State of Independence
Contractors regularly enter into agreements that define an individual or entity as an “independent contractor.” This designation can be critically important on multiple levels. Many contractors have found that paying lip service to this label without proper support can come back to haunt the contractor and trigger vicarious liability, imposition of tax liability, and even resulting IRS liens.
Vicarious liability and employees
Vicarious liability is a legal concept whereby the law makes an employer liable for the negligent acts or omissions of its employees. The test in most states is to ask whether the negligent act or omission of the employee occurred within the “scope of employment.” Many cases thus turn, not only on whether the employee was negligent, but also whether the negligence really happened in the scope of employment. There are reported cases in many states defining whether travelling to and from work events, after-hours gatherings, and other similar ventures are really within the “scope of employment.” The same questions are litigated when an employee engages in intentional acts of violence that the employer claims are outside employment.
These questions of vicarious liability raise important questions of liability in tort versus contract. Claims in contract involve the breach of an express or implied agreement between the parties. In contrast, claims in tort involve breaches of duties imposed by common law. An easy example is the general duty that the law requires people to use reasonable care in their activities. When someone sues a driver for negligence in the operation of a motor vehicle, the suit is a claim “sounding in tort” that the driver breached the legally imposed duty to exercise reasonable care while driving.
These distinctions can become quite important in determining the impact of whether someone is an employee. A true “independent contractor” is legally separate from the hiring organization. The acts of the independent contractor do not impose vicarious tort liability on the person hiring that individual or entity. In the case of construction projects, a contractor may still be contractually liable for the quality of an independent subcontractor’s work effort. By comparison, the contractor may not be vicariously liable in tort for the negligence of a subcontractor. Instead, an injured party would need to show that the contractor itself was negligent to establish liability. It should be emphasized that many construction contracts include indemnity, insurance and other risk-shifting contract terms that can change this basic common law landscape.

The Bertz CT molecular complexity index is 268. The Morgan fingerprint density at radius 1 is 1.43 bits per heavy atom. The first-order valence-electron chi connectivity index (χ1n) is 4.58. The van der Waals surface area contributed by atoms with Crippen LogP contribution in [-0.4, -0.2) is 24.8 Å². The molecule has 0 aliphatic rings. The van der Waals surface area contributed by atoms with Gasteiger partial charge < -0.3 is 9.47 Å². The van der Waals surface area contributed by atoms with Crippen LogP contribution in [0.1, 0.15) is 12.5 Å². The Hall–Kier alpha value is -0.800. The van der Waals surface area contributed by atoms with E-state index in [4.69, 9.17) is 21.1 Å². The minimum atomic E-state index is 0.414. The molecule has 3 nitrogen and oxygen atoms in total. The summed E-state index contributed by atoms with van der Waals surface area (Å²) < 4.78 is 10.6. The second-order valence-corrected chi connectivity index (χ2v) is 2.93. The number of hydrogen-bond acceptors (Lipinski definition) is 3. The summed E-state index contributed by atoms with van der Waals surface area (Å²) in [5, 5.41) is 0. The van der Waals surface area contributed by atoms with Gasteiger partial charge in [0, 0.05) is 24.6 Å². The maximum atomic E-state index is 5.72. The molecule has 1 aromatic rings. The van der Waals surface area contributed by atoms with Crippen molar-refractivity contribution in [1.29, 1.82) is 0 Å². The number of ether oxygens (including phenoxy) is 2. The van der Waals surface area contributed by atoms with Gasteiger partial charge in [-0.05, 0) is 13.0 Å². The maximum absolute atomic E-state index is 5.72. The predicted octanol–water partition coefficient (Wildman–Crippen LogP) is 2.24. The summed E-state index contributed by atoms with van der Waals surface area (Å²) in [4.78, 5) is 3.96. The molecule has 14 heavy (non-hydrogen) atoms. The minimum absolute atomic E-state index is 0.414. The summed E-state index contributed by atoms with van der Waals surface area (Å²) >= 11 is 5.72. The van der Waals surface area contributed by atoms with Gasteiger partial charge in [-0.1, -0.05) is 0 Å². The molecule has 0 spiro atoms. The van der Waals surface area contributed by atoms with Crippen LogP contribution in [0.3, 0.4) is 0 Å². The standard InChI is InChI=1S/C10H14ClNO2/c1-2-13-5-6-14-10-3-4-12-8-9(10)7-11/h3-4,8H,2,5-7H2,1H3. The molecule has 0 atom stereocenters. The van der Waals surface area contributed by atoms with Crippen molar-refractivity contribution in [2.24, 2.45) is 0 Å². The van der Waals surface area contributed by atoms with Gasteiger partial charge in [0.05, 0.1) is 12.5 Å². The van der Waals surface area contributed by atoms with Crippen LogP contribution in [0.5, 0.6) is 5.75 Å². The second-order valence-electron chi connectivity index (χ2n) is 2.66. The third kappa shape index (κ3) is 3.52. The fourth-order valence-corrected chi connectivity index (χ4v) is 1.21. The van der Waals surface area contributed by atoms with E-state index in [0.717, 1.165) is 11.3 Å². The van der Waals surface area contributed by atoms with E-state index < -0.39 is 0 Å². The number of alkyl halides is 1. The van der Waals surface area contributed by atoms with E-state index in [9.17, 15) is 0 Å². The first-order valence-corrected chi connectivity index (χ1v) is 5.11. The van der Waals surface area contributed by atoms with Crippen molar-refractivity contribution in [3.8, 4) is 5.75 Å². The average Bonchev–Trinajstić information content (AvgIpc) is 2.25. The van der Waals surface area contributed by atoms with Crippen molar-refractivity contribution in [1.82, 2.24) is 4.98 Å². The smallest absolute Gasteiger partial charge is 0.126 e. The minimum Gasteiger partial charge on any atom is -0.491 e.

The tax man cometh
In addition to limiting vicarious tort liability, another significant reason for hiring independent contractors is to limit payroll taxes. Employers are responsible for payroll withholding from employee paychecks for FICA tax and Medicare withholdings. In addition, employers also have their own shares of taxes to pay on employee payroll burden. In order to avoid these expenses, it may be advantageous to hire independent contractors.
The question of who is truly independent can turn on a number of factors. There is not necessarily a bright line black-and-white test to define the correct answer. One significant factor is whether the employer exercises control over the worker and how the worker does their job. Other factors include whether business aspects of the worker’s job are controlled, such as reimbursement of expenses and how the worker is paid. The greater a contractor exerts day-to-day or moment-to-moment control over a worker, the greater the likelihood of a finding that the worker is actually an employee.
The failure to properly classify individuals may come back to haunt contractors. By exercising strict control over the worker’s efforts, the contractor may ensure solid performance on the job. The contractor may, however, purchase significant vicarious tort liability.
Perhaps more important, failure to properly classify a worker can trigger significant tax liabilities for withholding. In certain cases, the IRS may determine there was no reasonable basis for the classification of a worker as an independent contractor. Such a finding may result in not only imposition of liability for taxes, but also exposure to penalties and interest. IRS tax remedies can extend to imposition of personal liability on the business owners and are often extremely harsh. As such, properly classifying employees and documenting proof of the same can be critical to the viability of your business.
Tim Hughes is Of Counsel to the law firm of Bean, Kinney & Korman in Arlington, Va. He can be reached by email at firstname.lastname@example.org and by phone at 703-525-4000.
This article is not intended to provide specific legal advice but, instead, as a general commentary regarding legal matters. You should consult with an attorney regarding your legal issues, as the advice will depend on your facts and the laws of your jurisdiction.